Mary, Mary, Quite Contrary
Updated: Sep 2, 2019
Chan Gin Kai
In the sixth month of Elizabeth’s pregnancy, God sent the angel Gabriel to Nazareth, a town in Galilee, to a virgin pledged to be married to a man named Joseph, a descendant of David. The virgin’s name was Mary. The angel went to her and said, “Greetings, you who are highly favoured! The Lord is with you.” (Luke 1:26-28)
Like the many heroes in the Bible you admire, God has chosen you to play a special part in his Kingdom. But do you feel special?
The angel Gabriel had appeared to Zechariah to tell him that his wife would bear a special son (Luke 1:11-20), and after that appeared to Mary to tell her that she would bear THE Son. But the similarity stops there.
Zechariah was a well-educated priest, selected at that time to perform a holy ritual in the holy place of the holy temple, in the holy city, Jerusalem. Contrary to Zechariah, Mary was an ordinary young woman from Nazareth, a small and rough village with a bad reputation.
Zechariah should have received Gabriel’s announcement with great joy and gratitude as he and his wife have longed for a child for many years, and prayed hard for it. But he reacted with doubt. Contrary to Zechariah, Mary had not even hoped for a child yet and Gabriel’s news to her was a shock and bittersweet. She must have felt incredibly honoured to be told that she would be the mother of the Messiah. But it was incredibly scary too, as she was a virgin and could be accused of adultery. It could break her betrothal, shame her family, and even get her stoned. But Mary’s submission to the will of God despite the risks to her was admirable, “I am the Lord’s servant, may your word to me be fulfilled.” (Luke 1:38)
Zechariah reacted with scepticism and asked Gabriel for a sign because he felt he was too old to have a child. It would have required an even greater miracle for Mary, a virgin, to conceive. She too asked a question, but contrary to Zechariah, she asked because she wondered how it would happen. There is a difference between questioning in scepticism and asking to learn more. Scepticism is laced with doubt, and often springs from a prideful ‘but I know better’ mindset. A desire to find out more comes from curiosity or humility (or a combination of both), and both are great attributes to have.
Mary was special. Like the heroes, prophets and Apostles in the Bible, she had a special calling to play a part in God’s plan for humanity’s salvation. But they were special not because they were born different, or less human, or more divine. They were special because God chose them as instruments, and they humbly submitted to God’s will.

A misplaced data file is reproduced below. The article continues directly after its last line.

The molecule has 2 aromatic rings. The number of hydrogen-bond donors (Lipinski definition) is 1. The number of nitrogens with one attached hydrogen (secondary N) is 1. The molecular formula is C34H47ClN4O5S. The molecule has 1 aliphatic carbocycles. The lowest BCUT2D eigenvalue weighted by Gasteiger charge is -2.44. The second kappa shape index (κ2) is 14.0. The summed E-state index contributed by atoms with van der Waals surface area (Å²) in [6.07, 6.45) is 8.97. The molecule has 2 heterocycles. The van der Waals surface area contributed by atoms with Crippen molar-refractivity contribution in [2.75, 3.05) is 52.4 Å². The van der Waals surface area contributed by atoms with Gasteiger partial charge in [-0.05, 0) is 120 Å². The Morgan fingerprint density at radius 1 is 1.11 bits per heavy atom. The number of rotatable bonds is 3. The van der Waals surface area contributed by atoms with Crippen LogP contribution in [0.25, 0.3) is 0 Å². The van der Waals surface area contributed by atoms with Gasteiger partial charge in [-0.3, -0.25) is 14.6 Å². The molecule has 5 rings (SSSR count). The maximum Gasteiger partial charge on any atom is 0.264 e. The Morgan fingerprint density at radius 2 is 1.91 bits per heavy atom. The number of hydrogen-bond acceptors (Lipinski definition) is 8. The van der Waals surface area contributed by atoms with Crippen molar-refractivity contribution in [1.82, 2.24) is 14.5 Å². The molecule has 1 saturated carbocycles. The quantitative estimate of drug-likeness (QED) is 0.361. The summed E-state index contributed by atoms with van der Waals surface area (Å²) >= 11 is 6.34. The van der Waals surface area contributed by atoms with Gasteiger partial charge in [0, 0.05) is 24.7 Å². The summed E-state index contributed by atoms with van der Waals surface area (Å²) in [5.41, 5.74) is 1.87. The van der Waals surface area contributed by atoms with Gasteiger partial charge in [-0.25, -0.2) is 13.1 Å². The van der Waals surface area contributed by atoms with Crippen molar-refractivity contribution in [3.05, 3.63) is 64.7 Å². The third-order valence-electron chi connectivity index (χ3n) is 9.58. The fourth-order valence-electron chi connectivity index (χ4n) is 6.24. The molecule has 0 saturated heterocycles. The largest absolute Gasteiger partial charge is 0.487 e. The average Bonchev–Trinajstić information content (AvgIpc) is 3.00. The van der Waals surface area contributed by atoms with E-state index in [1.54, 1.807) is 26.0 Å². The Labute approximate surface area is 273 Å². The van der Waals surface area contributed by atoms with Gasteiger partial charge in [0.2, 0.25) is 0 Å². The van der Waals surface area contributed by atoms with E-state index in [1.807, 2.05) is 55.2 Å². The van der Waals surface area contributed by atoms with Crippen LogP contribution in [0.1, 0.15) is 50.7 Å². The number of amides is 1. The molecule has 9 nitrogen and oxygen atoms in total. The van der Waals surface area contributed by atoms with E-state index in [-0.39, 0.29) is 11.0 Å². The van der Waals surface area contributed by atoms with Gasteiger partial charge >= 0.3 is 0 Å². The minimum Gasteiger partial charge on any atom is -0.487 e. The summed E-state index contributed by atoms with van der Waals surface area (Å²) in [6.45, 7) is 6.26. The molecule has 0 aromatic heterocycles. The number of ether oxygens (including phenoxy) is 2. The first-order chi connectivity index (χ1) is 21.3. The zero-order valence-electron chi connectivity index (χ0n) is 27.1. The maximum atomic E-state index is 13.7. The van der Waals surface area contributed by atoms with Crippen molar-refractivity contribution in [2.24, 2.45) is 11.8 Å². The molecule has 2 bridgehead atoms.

God’s plans are seldom easy: Moses faced the might of the greatest empire, David faced a giant, Daniel faced lions, the Apostles faced persecution and Mary faced the shame and dangers of a virgin birth. It wasn’t David’s invincible slinging prowess, or Daniel’s lion-whispering skills, or Mary’s special womb that made the difference. It was God. It was exactly what Gabriel had explained to Mary, “The Holy Spirit will come on you, and the power of the Most High will overshadow you. So the holy one to be born will be called the Son of God” (Luke 1:35). It was how God worked through all the other heroes in the Bible too. “The Spirit of the Lord came powerfully upon David” (1 Samuel 16:13), and we know all the incredible exploits he had for the next few decades. “The Spirit of the LORD came powerfully upon him (Samson) so that he tore the lion apart with his bare hands” (Judges 14:6).
Contrary to the veneration of Mary or the Apostles or the Saints, the Bible teaches us to worship God alone. They were ordinary people made special by God through the Spirit. Like all of us, these heroes were blemished and flawed human beings with their fair share of frailties and fears. But their faith in God’s plans, and obedience to Him deserve our admiration; they’re incredible role models for us to imitate.
Contrary to how you may feel, every Christian is special. Yes, you belong to the same tribe as all these heroes you respect. Like them, you are special because God has chosen you to play a part in His Kingdom; “But you are a chosen people, a royal priesthood, a holy nation, God’s special possession, that you may declare the praises of Him who called you out of darkness into His wonderful light” (1 Peter 2:9). We too have the Spirit, a gift we received when we were baptised (Acts 2:38). As Christians, we are all sanctified and we are all called ‘saints’ (1 Corinthians 1:2, ESV).
You may not feel like Mary or Moses, David or Daniel. You may not even feel special or saintly or super. None of them felt that way about themselves when they were called. But they obeyed. Let us respond to God’s calling. Let us surrender to His will, and we will have the opportunity to see God work His miracles, through us as His instruments.
You are not called because you are special; you are special because you are called.
Chan Gin Kai
Gin Kai is a film producer who believes in the power of media to inspire positive changes. He has spearheaded disaster relief and capacity building projects in impoverished communities across Asia. In church, he serves as a mentor to young professionals in the EDGE Ministry. He describes himself as "just a sinner who wants to get right with God".